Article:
“A Winter Walk” by Henry David Thoreau
The wind has gently murmured through the blinds, or puffed with feathery softness against the windows, and occasionally sighed like a summer zephyr lifting the leaves along, the livelong night. The meadow-mouse has slept in his snug gallery in the sod, the owl has sat in a hollow tree in the depth of the swamp, the rabbit, the squirrel, and the fox have all been housed. The watch-dog has lain quiet on the hearth, and the cattle have stood silent in their stalls. The earth itself has slept, as it were its first, not its last sleep, save when some street-sign or wood-house door has faintly creaked upon its hinge, cheering forlorn nature at her midnight work,—the only sound awake twixt Venus and Mars,—advertising us of a remote inward warmth, a divine cheer and fellowship, where gods are met together, but where it is very bleak for men to stand. But while the earth has slumbered, all the air has been alive with feathery flakes descending, as if some northern Ceres reigned, showering her silvery grain over all the fields.
We sleep, and at length awake to the still reality of a winter morning. The snow lies warm as cotton or down upon the window-sill; the broadened sash and frosted panes admit a dim and private light, which enhances the snug cheer within. The stillness of the morning is impressive. The floor creaks under our feet as we move toward the window to look abroad through some clear space over the fields. We see the roofs stand under their snow burden. From the eaves and fences hang stalactites of snow, and in the yard stand stalagmites covering some concealed core. The trees and shrubs rear white arms to the sky on every side; and where were walls and fences, we see fantastic forms stretching in frolic gambols across the dusky landscape, as if nature had strewn her fresh designs over the fields by night as models for man’s art.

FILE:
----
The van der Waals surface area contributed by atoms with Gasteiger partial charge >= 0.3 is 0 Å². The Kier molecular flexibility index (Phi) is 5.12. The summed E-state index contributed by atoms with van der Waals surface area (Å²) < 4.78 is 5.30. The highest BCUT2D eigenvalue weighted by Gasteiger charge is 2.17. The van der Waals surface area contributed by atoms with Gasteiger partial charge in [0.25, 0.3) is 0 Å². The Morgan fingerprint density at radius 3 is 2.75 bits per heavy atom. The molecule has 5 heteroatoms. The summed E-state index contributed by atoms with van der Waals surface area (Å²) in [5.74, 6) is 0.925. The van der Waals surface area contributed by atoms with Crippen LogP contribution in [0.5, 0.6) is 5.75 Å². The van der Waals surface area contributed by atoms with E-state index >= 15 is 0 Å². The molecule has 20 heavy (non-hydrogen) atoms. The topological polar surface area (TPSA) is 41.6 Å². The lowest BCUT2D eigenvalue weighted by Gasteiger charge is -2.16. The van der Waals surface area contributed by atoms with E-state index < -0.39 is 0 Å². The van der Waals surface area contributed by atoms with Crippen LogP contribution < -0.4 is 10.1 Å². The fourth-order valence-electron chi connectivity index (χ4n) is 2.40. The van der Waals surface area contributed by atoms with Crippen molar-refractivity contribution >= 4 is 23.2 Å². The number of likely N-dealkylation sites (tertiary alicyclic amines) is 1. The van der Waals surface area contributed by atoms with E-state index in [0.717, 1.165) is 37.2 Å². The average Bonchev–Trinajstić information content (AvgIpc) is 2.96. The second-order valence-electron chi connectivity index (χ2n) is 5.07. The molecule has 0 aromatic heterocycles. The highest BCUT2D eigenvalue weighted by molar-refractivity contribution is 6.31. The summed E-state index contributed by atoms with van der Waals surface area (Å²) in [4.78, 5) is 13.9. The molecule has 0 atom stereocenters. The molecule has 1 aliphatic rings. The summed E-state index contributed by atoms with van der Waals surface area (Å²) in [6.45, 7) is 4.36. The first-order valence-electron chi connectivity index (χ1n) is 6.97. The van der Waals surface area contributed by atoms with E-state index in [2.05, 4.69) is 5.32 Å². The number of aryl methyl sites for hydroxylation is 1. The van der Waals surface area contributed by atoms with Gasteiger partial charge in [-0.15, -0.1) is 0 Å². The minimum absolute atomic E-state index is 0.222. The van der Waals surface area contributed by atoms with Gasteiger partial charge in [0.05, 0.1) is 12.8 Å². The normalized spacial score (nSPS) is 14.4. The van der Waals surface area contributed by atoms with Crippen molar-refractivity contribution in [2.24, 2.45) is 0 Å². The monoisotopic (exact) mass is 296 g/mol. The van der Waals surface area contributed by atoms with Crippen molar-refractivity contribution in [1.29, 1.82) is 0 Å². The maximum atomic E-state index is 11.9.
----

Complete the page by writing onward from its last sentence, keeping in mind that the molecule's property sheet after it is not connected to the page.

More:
Silently we unlatch the door, letting the drift fall in, and step abroad to face the cutting air. Already the stars have lost some of their sparkle, and a dull, leaden mist skirts the horizon. A lurid brazen light in the east proclaims the approach of day, while the western landscape is dim and spectral still, and clothed in a sombre Tartarian light, like the shadowy realms. They are Infernal sounds only that you hear,—the crowing of cocks, the barking of dogs, the chopping of wood, the lowing of kine, all seem to come from Pluto’s barn-yard and beyond the Styx;—not for any melancholy they suggest, but their twilight bustle is too solemn and mysterious for earth. The recent tracks of the fox or otter, in the yard, remind us that each hour of the night is crowded with events, and the primeval nature is still working and making tracks in the snow. Opening the gate, we tread briskly along the lone country road, crunching the dry and crisped snow under our feet, or aroused by the sharp clear creak of the wood-sled, just starting for the distant market, from the early farmer’s door, where it has lain the summer long, dreaming amid the chips and stubble; while far through the drifts and powdered windows we see the farmer’s early candle, like a paled star, emitting a lonely beam, as if some severe virtue were at its matins there. And one by one the smokes begin to ascend from the chimneys amidst the trees and snows.